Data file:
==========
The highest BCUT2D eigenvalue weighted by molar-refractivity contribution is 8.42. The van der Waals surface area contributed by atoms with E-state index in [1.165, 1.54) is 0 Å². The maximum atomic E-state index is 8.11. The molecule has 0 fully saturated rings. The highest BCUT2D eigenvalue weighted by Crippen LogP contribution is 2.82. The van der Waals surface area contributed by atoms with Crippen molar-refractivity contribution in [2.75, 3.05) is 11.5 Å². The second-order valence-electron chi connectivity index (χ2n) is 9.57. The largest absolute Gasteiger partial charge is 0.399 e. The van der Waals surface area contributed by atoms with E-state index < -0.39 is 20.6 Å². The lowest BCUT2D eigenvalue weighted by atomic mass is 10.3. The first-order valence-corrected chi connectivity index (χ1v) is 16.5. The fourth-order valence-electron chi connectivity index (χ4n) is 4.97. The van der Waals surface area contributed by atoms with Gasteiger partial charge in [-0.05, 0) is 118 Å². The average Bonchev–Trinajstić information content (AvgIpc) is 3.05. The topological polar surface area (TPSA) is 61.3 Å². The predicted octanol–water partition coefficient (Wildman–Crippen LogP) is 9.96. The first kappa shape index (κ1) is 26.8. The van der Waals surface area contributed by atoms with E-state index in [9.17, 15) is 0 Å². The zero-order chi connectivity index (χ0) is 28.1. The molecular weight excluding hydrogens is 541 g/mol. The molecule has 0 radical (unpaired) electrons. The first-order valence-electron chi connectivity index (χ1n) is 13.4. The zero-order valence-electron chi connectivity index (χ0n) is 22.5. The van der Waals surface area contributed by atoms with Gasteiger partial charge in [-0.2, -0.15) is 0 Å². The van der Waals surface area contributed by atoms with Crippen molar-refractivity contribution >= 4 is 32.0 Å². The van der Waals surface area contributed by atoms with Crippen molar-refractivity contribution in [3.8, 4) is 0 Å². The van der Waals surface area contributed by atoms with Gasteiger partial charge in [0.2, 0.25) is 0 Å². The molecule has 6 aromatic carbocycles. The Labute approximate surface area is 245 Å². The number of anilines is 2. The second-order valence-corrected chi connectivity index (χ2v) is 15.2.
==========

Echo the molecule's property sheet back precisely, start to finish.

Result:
The highest BCUT2D eigenvalue weighted by molar-refractivity contribution is 8.42. The van der Waals surface area contributed by atoms with E-state index in [1.165, 1.54) is 0 Å². The maximum atomic E-state index is 8.11. The molecule has 0 fully saturated rings. The highest BCUT2D eigenvalue weighted by Crippen LogP contribution is 2.82. The van der Waals surface area contributed by atoms with Crippen molar-refractivity contribution in [2.75, 3.05) is 11.5 Å². The second-order valence-electron chi connectivity index (χ2n) is 9.57. The largest absolute Gasteiger partial charge is 0.399 e. The van der Waals surface area contributed by atoms with E-state index < -0.39 is 20.6 Å². The lowest BCUT2D eigenvalue weighted by atomic mass is 10.3. The first-order valence-corrected chi connectivity index (χ1v) is 16.5. The fourth-order valence-electron chi connectivity index (χ4n) is 4.97. The van der Waals surface area contributed by atoms with Gasteiger partial charge in [-0.05, 0) is 118 Å². The average Bonchev–Trinajstić information content (AvgIpc) is 3.05. The topological polar surface area (TPSA) is 61.3 Å². The predicted octanol–water partition coefficient (Wildman–Crippen LogP) is 9.96. The first kappa shape index (κ1) is 26.8. The van der Waals surface area contributed by atoms with E-state index in [9.17, 15) is 0 Å². The zero-order chi connectivity index (χ0) is 28.1. The molecular weight excluding hydrogens is 541 g/mol. The molecule has 0 radical (unpaired) electrons. The first-order valence-electron chi connectivity index (χ1n) is 13.4. The zero-order valence-electron chi connectivity index (χ0n) is 22.5. The van der Waals surface area contributed by atoms with Gasteiger partial charge in [-0.2, -0.15) is 0 Å². The van der Waals surface area contributed by atoms with Crippen molar-refractivity contribution >= 4 is 32.0 Å². The van der Waals surface area contributed by atoms with Crippen molar-refractivity contribution in [3.8, 4) is 0 Å². The van der Waals surface area contributed by atoms with Gasteiger partial charge in [0.2, 0.25) is 0 Å². The molecule has 6 aromatic carbocycles. The Labute approximate surface area is 245 Å². The number of anilines is 2. The second-order valence-corrected chi connectivity index (χ2v) is 15.2.